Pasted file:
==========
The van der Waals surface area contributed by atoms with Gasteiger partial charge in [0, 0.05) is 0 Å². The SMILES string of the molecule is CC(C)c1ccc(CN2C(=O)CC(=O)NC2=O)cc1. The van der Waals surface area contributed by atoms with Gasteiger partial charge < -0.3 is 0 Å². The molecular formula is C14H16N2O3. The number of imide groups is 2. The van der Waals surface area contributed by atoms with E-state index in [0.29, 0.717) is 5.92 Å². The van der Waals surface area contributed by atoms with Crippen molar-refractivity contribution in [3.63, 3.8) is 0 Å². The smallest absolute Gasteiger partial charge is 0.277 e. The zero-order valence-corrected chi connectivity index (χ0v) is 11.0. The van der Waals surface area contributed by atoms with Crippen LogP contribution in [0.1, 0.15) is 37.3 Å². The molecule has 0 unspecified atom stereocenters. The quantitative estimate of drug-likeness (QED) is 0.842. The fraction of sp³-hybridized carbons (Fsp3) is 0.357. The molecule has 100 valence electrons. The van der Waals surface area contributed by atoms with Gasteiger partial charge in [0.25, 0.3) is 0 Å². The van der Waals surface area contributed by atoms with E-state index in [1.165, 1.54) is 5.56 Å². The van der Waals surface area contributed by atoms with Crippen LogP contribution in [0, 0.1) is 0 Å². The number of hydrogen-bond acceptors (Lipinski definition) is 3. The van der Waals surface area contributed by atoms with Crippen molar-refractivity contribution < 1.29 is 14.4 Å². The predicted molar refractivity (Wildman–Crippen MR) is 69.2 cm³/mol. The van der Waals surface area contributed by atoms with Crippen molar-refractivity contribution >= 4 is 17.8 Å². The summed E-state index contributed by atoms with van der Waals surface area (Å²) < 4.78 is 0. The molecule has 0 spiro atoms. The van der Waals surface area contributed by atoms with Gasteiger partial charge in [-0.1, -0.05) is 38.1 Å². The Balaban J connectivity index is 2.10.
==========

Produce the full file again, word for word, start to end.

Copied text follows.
The van der Waals surface area contributed by atoms with Gasteiger partial charge in [0, 0.05) is 0 Å². The SMILES string of the molecule is CC(C)c1ccc(CN2C(=O)CC(=O)NC2=O)cc1. The van der Waals surface area contributed by atoms with Gasteiger partial charge < -0.3 is 0 Å². The molecular formula is C14H16N2O3. The number of imide groups is 2. The van der Waals surface area contributed by atoms with E-state index in [0.29, 0.717) is 5.92 Å². The van der Waals surface area contributed by atoms with Crippen molar-refractivity contribution in [3.63, 3.8) is 0 Å². The smallest absolute Gasteiger partial charge is 0.277 e. The zero-order valence-corrected chi connectivity index (χ0v) is 11.0. The van der Waals surface area contributed by atoms with Crippen LogP contribution in [0.1, 0.15) is 37.3 Å². The molecule has 0 unspecified atom stereocenters. The quantitative estimate of drug-likeness (QED) is 0.842. The fraction of sp³-hybridized carbons (Fsp3) is 0.357. The molecule has 100 valence electrons. The van der Waals surface area contributed by atoms with Gasteiger partial charge in [0.25, 0.3) is 0 Å². The van der Waals surface area contributed by atoms with E-state index in [1.165, 1.54) is 5.56 Å². The van der Waals surface area contributed by atoms with Crippen LogP contribution in [0, 0.1) is 0 Å². The number of hydrogen-bond acceptors (Lipinski definition) is 3. The van der Waals surface area contributed by atoms with Crippen molar-refractivity contribution < 1.29 is 14.4 Å². The predicted molar refractivity (Wildman–Crippen MR) is 69.2 cm³/mol. The van der Waals surface area contributed by atoms with Crippen molar-refractivity contribution >= 4 is 17.8 Å². The summed E-state index contributed by atoms with van der Waals surface area (Å²) < 4.78 is 0. The molecule has 0 spiro atoms. The van der Waals surface area contributed by atoms with Gasteiger partial charge in [-0.1, -0.05) is 38.1 Å². The Balaban J connectivity index is 2.10.